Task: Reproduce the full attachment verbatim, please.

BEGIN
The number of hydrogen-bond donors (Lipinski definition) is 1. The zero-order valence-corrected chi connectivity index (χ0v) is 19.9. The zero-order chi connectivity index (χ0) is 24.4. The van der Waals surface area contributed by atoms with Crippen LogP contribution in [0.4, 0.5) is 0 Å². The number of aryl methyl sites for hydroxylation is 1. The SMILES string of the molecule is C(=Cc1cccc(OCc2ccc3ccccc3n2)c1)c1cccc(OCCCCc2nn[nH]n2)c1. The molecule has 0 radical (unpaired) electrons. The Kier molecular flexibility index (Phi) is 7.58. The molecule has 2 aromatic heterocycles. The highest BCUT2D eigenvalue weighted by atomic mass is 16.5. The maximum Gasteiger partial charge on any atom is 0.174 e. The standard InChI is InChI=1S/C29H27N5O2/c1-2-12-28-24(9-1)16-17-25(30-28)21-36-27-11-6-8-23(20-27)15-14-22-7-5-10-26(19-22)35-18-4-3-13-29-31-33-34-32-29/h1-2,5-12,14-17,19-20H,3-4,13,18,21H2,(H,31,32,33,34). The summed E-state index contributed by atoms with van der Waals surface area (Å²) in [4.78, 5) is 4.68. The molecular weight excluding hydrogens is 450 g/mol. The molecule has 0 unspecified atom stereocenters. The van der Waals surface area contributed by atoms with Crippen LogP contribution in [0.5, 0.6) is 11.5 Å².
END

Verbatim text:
The number of hydrogen-bond donors (Lipinski definition) is 1. The zero-order valence-corrected chi connectivity index (χ0v) is 19.9. The zero-order chi connectivity index (χ0) is 24.4. The van der Waals surface area contributed by atoms with Crippen LogP contribution in [0.4, 0.5) is 0 Å². The number of aryl methyl sites for hydroxylation is 1. The SMILES string of the molecule is C(=Cc1cccc(OCc2ccc3ccccc3n2)c1)c1cccc(OCCCCc2nn[nH]n2)c1. The molecule has 0 radical (unpaired) electrons. The Kier molecular flexibility index (Phi) is 7.58. The molecule has 2 aromatic heterocycles. The highest BCUT2D eigenvalue weighted by atomic mass is 16.5. The maximum Gasteiger partial charge on any atom is 0.174 e. The standard InChI is InChI=1S/C29H27N5O2/c1-2-12-28-24(9-1)16-17-25(30-28)21-36-27-11-6-8-23(20-27)15-14-22-7-5-10-26(19-22)35-18-4-3-13-29-31-33-34-32-29/h1-2,5-12,14-17,19-20H,3-4,13,18,21H2,(H,31,32,33,34). The summed E-state index contributed by atoms with van der Waals surface area (Å²) in [4.78, 5) is 4.68. The molecular weight excluding hydrogens is 450 g/mol. The molecule has 0 unspecified atom stereocenters. The van der Waals surface area contributed by atoms with Crippen LogP contribution in [0.5, 0.6) is 11.5 Å².